We are a loving nation, and our children are entitled to grow up in a just, peaceful, and loving society. Together, we lock arms to shoulder the grief, we ask God in Heaven to ease the anguish of those who suffer, and we vow to act with urgent resolve.
I want to thank the many law enforcement personnel who responded to these atrocities with the extraordinary grace and courage of American heroes.
I have spoken with Texas Governor Greg Abbott and Ohio Governor Mike DeWine, as well as Mayor Dee Margo of El Paso, Texas, and Mayor Nan Whaley of Dayton, Ohio, to express our profound sadness and unfailing support.
Today, we also send the condolences of our nation to President Obrador of Mexico, and all the people of Mexico, for the loss of their citizens in the El Paso shooting. Terrible, terrible thing.
I have also been in close contact with Attorney General Barr and FBI Director Wray. Federal authorities are on the ground, and I have directed them to provide any and all assistance required — whatever is needed.
The shooter in El Paso posted a manifesto online consumed by racist hate. In one voice, our nation must condemn racism, bigotry, and white supremacy. These sinister ideologies must be defeated. Hate has no place in America. Hatred warps the mind, ravages the heart, and devours the soul. We have asked the FBI to identify all further resources they need to investigate and disrupt hate crimes and domestic terrorism — whatever they need.
We must recognize that the Internet has provided a dangerous avenue to radicalize disturbed minds and perform demented acts. We must shine light on the dark recesses of the Internet, and stop mass murders before they start. The Internet, likewise, is used for human trafficking, illegal drug distribution, and so many other heinous crimes. The perils of the Internet and social media cannot be ignored, and they will not be ignored.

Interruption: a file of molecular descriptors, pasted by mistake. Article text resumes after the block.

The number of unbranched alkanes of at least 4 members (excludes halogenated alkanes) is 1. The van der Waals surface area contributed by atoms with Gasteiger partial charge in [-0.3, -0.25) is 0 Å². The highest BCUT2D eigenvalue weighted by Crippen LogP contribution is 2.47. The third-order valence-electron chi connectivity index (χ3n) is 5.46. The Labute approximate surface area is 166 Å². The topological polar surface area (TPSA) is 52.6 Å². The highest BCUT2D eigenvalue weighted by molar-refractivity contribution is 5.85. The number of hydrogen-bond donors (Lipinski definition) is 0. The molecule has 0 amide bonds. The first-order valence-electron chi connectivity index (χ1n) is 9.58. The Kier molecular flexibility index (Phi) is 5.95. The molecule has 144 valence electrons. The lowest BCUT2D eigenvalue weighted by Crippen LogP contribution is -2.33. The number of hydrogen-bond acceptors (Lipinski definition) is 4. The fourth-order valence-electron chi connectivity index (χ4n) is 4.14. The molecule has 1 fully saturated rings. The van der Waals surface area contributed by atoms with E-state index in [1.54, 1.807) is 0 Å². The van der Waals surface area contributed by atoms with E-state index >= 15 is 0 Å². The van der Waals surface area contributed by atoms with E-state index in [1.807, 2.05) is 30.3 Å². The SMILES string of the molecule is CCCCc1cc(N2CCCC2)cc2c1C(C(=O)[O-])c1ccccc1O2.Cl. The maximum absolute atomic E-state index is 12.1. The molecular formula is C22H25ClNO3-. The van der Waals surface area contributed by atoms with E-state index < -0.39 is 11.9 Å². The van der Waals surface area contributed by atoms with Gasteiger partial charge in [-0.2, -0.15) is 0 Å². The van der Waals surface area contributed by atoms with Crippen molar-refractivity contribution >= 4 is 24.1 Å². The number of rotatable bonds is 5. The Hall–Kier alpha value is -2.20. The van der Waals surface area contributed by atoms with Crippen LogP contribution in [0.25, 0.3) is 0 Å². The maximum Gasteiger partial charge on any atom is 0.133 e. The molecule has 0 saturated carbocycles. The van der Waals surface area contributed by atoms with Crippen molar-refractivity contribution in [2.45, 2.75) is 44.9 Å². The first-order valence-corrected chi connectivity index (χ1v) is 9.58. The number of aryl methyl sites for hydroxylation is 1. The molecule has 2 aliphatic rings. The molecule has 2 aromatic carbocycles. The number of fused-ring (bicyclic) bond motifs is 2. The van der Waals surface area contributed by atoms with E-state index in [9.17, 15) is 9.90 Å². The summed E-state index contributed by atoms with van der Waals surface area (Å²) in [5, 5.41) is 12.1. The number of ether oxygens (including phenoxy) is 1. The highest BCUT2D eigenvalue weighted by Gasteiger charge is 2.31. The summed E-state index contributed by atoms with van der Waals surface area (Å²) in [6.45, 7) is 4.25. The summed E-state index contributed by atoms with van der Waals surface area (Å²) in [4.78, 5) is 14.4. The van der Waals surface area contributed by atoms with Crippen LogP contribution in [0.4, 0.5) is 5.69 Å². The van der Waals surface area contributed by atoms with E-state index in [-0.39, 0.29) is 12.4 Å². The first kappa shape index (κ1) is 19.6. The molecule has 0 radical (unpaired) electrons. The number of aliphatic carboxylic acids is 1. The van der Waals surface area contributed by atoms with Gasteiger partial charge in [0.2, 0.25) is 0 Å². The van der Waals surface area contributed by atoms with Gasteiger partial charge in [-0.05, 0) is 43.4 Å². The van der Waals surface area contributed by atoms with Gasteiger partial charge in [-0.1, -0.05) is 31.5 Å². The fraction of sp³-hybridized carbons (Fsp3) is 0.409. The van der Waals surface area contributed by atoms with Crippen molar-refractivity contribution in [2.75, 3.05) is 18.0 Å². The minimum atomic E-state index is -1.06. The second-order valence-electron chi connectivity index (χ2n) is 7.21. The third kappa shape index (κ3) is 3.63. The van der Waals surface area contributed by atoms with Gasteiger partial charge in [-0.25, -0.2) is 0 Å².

In the two decades since Columbine, our nation has watched with rising horror and dread as one mass shooting has followed another — over and over again, decade after decade.
We cannot allow ourselves to feel powerless. We can and will stop this evil contagion. In that task, we must honor the sacred memory of those we have lost by acting as one people. Open wounds cannot heal if we are divided. We must seek real, bipartisan solutions. We have to do that in a bipartisan manner. That will truly make America safer and better for all.
First, we must do a better job of identifying and acting on early warning signs. I am directing the Department of Justice to work in partisan—partnership with local, state, and federal agencies, as well as social media companies, to develop tools that can detect mass shooters before they strike.